September 29, 2015   |   Carey Wedler
September 29, 2015
(ANTIMEDIA) Hacker group Anonymous claims it has attacked the Saudi government over a high court’s recent decision to crucify and behead a teenage boy because he protested the regime. Amid tacit approval from the West, Anonymous hackers moved to fight the young man’s execution directly by shutting down official Saudi government websites. Anonymous claims its hackers will continue to launch attacks until justice is served.
On Saturday evening, Anonymous posted a video condemning the Saudi regime for its final decision to execute Ali Mohammed al-Nimr, who was seventeen at the time of his arrest and conviction during the Arab Spring in 2012. It was a follow-up video to one released on September 22 that discussed al-Nimr’s case specifically and warned the Saudi regime to release al-Nimr. The second video, released Saturday evening, noted the hacker group had launched a cyber-attack several days earlier and was displeased the regime had not responded.
“[I]t seems you have ignored our letter and video directed to you,” Anonymous said in the second video. “Since you have ignored our wishes, we will now take action for your ignorance.”
The Saudi Ministry of Justice’s website and other government pages were taken offline Saturday evening. According to the Telegraph, the websites were up and running again by Sunday afternoon. Anonymous reportedly told International Business Times, however, that another “huge attack” is on its way.
Al-Nimr was convicted of ‘encouraging democracy’ with his Blackberry by inviting people to the protest — a charge that has sparked global outrage. Nevertheless, last week the Saudi Special Criminal Court (SCC) rejected al-Nimr’s final appeal to the charges and solidified the crucifixion and beheading sentence — which they can now carry out at any time. The final ruling was made in secret.
The Saudi government also charged al-Nimr with other defiant actions, including possession of a firearm, and has used the weapons accusation as the basis for his harsh conviction. The young man and his family have consistently denied the gun claim — one the government never provided evidence to substantiate. As Anonymous noted in its first video, “After being detained at a juvenile offenders facility, Ali was allegedly denied access to a lawyer and subjected to torture. Campaigners also claim he was forced to sign a confession, which has formed the basis of the case against him.”
British legal aid group Reprieve has also accused the Saudi authorities of torturing al-Nimr to force the confession (Reprieve additionally noted the difficulty of obtaining details about the charges against him due to the SCC’s “opaque” nature). Further, some believe al-Nimr was prosecuted because his uncle is also a dissident.Sheikh Nimr Baqr al-Nimr, a Shia cleric, was sentenced to death on charges of terrorism and “waging war on God” last year.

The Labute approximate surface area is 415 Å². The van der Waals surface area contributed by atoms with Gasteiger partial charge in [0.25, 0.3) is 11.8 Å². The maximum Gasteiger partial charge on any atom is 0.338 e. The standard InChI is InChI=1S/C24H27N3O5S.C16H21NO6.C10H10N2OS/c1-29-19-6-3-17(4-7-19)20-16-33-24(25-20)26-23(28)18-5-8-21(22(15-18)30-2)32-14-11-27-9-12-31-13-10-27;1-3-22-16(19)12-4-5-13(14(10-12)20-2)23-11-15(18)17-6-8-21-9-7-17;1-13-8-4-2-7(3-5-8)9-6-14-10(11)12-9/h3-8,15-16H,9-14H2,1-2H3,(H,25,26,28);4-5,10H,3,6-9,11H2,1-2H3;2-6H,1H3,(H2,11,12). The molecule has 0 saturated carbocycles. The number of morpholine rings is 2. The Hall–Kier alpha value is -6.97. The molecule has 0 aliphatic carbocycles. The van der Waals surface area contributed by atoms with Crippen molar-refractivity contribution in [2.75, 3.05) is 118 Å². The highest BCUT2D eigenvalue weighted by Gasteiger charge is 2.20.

Regardless of the reasoning behind the young man’s recent sentencing, the Saudi court’s final decision to crucify Ali Mohammed al-Nimr angered human rights activists, who point to the Saudis’ record number of beheadings and ongoing suppression of human rights. As Anonymous said, “Hundreds of innocent people die each year because of the Saudi Arabian government and they will now be punished for their actions.”
The Special Criminal Court’s finalization of al-Nimr’s execution coincided with the United Nations’ move to make Saudi Arabia a leader in its international panel on human rights — a particularly stark contradiction considering U.N experts specifically condemned al-Nimr’s sentence last week:
“We call upon the Saudi authorities to ensure a fair retrial of Ali Mohammed al-Nimr, and to immediately halt the scheduled execution,” U.N. experts said. “We urge the Saudi authorities to establish a moratorium on the use of the death penalty, halt executions of persons convicted who were children at the time of the offense, and ensure a prompt and impartial investigation into all alleged acts of torture.”
The Saudi government is notorious for executing activists who question the monarchy, including pro-democracy blogger Raif Badawi, who was sentenced to 1,000 cane lashings as punishment for his attempts to speak freely. The U.N. issued an unsuccessful last-minute appeal against Badawi’s punishment, but small gestures like these are ultimately inconsequential when the U.N. itself endorses the Saudi monarchy as an authority on human rights. Powerful Saudi allies, including the United States, praised the appointment and continue to invest in the Saudi government’s human rights violations.
None of the reasons listed for al-Nimr’s execution — from false gun charges to dissent to being related to a dissident — seem to justify the public crucifixion of a young man who advocated democracy, and outrage continues to grow throughout the globe.
The second Anonymous video released over the weekend is addressed directly to Saudi King Salman bin Abdulaziz Al Saud. It states, “We will continue to do this to other government websites…it was not a good idea to anger us, Saudi Arabian government. We hope you listen to us this time and release the young man. You will be treated as a virus and we are the cure.”
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